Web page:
View Full Version : Lashing as punishment?

Gary of CA
02-11-2008, 08:42 AM
I was a bit shocked to learn that it was used. I knew about buck 'n gag, barrel shirts, riding the horse, being tied to the spare cassion wheel, standing on the platform, standing on the chimes, being tied up by the thumbs, carrying the rail, sweat box, being shaved and drummed out of camp (Rogue's March), hanging, firing squad, but lashing? Here's what I found on page 126 of Fighting Rebels and Redskins:

"Two men of the Volunteers had been tried by Court Martial for robbing a house, and were sentenced to a certain number of lashes on the bare back in the presence of the whole command. We were drawn up in a hollow square, the criminals were brought to the centre, and the sentence of the Court read to them. Then they were tied up to the spare wheel of a caisson and the lashes vigorously administered by the drummers, the military surgeon standing by."

So, how common was lashing? In the hundreds of Civil War books, diaries or journals that I've read, I don't recall reading any other examples. Maybe I just overlooked other examples but if anyone can point out other incidents, please do.

02-11-2008, 09:38 AM
Dear Sir ,
One unfortunate member of Anderson's Raiders" of the" Great Locomotive Chase " fame , when captured , was severly flogged by order of a Confederate lieutenant .
all for the old flag,
David Corbett

02-11-2008, 09:53 AM
Corporal Punishment was much more common in previous centuries than one might realize. In Delaware, punishment by lashes was removed from the law books in 1972, although the last instance was recorded in 1952. There was even a name for the whipping posts, "Red Hannah," and convicts were said to "hug Red Hannah" as they received their lashes.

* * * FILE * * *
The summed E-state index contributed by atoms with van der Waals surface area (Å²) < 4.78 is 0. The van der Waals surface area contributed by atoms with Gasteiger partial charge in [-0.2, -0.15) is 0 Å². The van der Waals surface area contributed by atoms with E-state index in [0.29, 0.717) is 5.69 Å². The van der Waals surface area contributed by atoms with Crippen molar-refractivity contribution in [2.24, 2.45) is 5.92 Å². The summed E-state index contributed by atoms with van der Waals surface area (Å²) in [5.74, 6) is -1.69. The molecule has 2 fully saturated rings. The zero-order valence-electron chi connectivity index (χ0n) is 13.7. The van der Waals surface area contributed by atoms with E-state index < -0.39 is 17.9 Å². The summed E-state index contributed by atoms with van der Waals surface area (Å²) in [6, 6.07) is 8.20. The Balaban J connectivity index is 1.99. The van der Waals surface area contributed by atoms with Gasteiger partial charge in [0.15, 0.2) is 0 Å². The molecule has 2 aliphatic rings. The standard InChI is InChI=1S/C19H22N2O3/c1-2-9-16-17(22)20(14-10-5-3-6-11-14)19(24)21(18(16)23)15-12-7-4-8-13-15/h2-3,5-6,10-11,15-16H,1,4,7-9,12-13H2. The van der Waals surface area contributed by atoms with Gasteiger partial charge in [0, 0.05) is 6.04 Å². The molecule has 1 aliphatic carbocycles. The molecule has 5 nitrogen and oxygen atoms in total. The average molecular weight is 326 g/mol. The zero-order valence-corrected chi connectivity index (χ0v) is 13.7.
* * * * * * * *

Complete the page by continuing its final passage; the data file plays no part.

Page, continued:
Beginning in 1638, it was one of several methods of corporal and capital punishment prescribed by law. Horse thieves were punished with 39 lashes and the removal of the soft part of an ear. Branding and tattooing on one's right hand or forehead marked petty thieves and criminals. Public humiliation at being locked into the pillory for an hour at a time was also thought to deter crime. There were 200 crimes for which hanging was the sentence, and the gallows were erected within sight of the whipping post. Rapists commonly received lashes, after which, they were hanged.

In 1945, 24 offenses were punishable by fines, imprisonment in the New Castle Workhouse at hard labor, and a flogging with a prescribed number of lashes using a cat-o'-nine-tails "well laid on the bare back", applied by the superintendent of the county jail or workhouse. The intensity and number of lashes lessened as the debate about corporal punishment increased.

Although much of this post-dates our period, it is here to show how long their use spanned and how commonly accepted lashings were up to almost a century following the War.

The first two pictures are the whipping post and pillory from the workyard behind the museum where I work. The whipping post is still held in the collection in Dover.




02-11-2008, 10:32 AM
My understanding is that flogging was banned in the Federal army at the outset of the war, but was still employed in the Confederate army occasionally. The fact that this instance occurred in the far west is worth considering.

Union Navy
02-11-2008, 10:41 AM
The US Navy was most closely identified with flogging, but the practice was outlawed in 1850, well before the war.

Gary of CA
02-12-2008, 08:23 PM